If you’re using a Canon, a Nikon or some other brand of dedicated camera, you have the advantage of a true optical zoom that does capture more detail. It can be useful for keeping your distance — and thus avoiding potentially distracting the cat — and for playing with perspective.

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Get down to your cat’s level and don’t be afraid to move in close to get the best shot. (Credit)

Crop judiciously

Shooting in ultra-HD JPG or RAW means you’re capturing more detail with each shot, giving you the option of heavily cropping photographs so your subject dominates the scene without degrading the image quality.

Here’s a raw photograph of Bud on my balcony with clutter in the background and uneaten treats on the ground that could be mistaken for turds or something, and the same image cropped close:

The cropped version puts the focus squarely on His Grace and cuts out most of the distracting junk. Along with a simple tweak to the color levels — giving definition to the shadows and creating better contrast — the photo is improved and its subject appear more vivid.

Cropped Cat Photos
Cropping can make a dramatic difference in your photos. (Credit)

Don’t sweat imperfections

You may have noticed Buddy almost always has gunk in the corner of his eyes. (Just like humans, some cats produce more of it. It’s not a threat to his health.) He’s not fond of me trying to remove it. Early on I attempted to Photoshop the eye gunk out of his shots. Not only was it a lot of work, but it was very difficult to remove it without the photo looking wrong.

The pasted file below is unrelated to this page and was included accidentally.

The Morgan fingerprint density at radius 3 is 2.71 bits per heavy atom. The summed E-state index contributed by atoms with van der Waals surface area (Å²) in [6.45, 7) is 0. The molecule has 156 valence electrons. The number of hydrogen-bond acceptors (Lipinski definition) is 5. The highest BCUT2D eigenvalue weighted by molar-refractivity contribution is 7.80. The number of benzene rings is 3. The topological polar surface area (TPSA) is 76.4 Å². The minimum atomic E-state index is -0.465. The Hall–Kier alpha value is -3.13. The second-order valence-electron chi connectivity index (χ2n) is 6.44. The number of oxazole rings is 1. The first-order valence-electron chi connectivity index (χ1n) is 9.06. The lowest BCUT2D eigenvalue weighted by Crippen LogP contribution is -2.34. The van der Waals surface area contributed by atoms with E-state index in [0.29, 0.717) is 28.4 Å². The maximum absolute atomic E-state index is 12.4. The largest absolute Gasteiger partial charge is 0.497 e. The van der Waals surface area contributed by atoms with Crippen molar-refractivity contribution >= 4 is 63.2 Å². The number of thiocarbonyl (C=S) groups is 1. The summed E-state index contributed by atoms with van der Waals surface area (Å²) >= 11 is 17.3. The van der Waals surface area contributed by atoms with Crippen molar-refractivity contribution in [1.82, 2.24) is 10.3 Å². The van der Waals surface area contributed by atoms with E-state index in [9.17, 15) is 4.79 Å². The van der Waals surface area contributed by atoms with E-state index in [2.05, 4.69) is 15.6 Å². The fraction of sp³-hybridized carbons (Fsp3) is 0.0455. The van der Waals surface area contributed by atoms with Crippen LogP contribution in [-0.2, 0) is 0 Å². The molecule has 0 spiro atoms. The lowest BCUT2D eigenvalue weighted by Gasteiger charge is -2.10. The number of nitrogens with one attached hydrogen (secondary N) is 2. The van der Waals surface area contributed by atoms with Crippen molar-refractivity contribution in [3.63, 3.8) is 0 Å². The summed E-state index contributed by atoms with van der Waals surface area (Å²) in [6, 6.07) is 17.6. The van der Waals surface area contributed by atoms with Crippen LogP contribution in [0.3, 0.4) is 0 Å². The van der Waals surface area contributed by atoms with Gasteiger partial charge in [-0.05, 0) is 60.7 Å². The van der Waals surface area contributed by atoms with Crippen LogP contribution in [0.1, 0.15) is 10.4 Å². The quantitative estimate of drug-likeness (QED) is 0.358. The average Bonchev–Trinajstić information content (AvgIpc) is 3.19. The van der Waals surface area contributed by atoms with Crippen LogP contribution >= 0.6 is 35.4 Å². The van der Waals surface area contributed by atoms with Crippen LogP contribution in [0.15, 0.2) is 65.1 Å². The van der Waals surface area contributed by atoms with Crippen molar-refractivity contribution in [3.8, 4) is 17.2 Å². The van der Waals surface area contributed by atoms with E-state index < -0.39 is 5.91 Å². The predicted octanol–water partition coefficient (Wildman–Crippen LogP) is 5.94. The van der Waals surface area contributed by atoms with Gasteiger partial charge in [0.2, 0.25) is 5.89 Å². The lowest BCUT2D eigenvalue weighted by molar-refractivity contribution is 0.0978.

I decided to just let it go, thinking people would see it right away, but I’ve never even gotten a single question or comment about it. Nobody’s perfect, not even the Budster. (Shocking, I know.)

Avoid the temptation to go all Instagram-y with filters

There isn’t a camera app these days that doesn’t come loaded with Instagram-style filters to “improve” your photos. I strongly recommend resisting the urge to use them and instead take the time to learn how to filter your photos manually with Photoshop or a free alternative like the browser-based Photoshop clone, Pixlr.

The vast majority of Instagram-style filters are simply presets of the most extreme color, contrast and saturation sliders available. They degrade the image, stripping it of detail and making it look like every other photo on that platform, like autotune for images.

That’s all for now. Next time we’ll take a look at how to apply some basic filters to your photos to emphasize shadow and light, and make colors pop the way they should. Check back for part two in the weeks ahead, and thanks for reading!

Buddy Attacks His Cat-Sitter

I’m up in the Catskills this weekend, which means a friend has been looking in on Buddy and feeding him while I’m away.

He knows her and she’s helped me out by cat-sitting in the past, but it didn’t occur to me that it’s been quite a while since the little guy saw her.

Most cats would run and hide if their humans were away and a “stranger” suddenly entered the house. Not Buddy, apparently.

My friend unlocked the door, stepped inside and was greeted by all 10 pounds of the Budster in attack mode. Little man calmed down when he recognized her and realized she was there to feed him.

I’m sure he also gave her an earful, including “Where’s my servant?! This is unacceptable!”

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For all our progress in communicating with our pets, learning body language and other non-verbal cues, we humans still don’t have a way to help them understand what a weekend getaway is, or ease their anxiety by reassuring them we will be home in a few days.

I expect I’ll get the cold shoulder when I walk through the door. It’ll last a minute or two until Bud’s resolve breaks down and he celebrates my return by meowing happily and getting his scent all over me.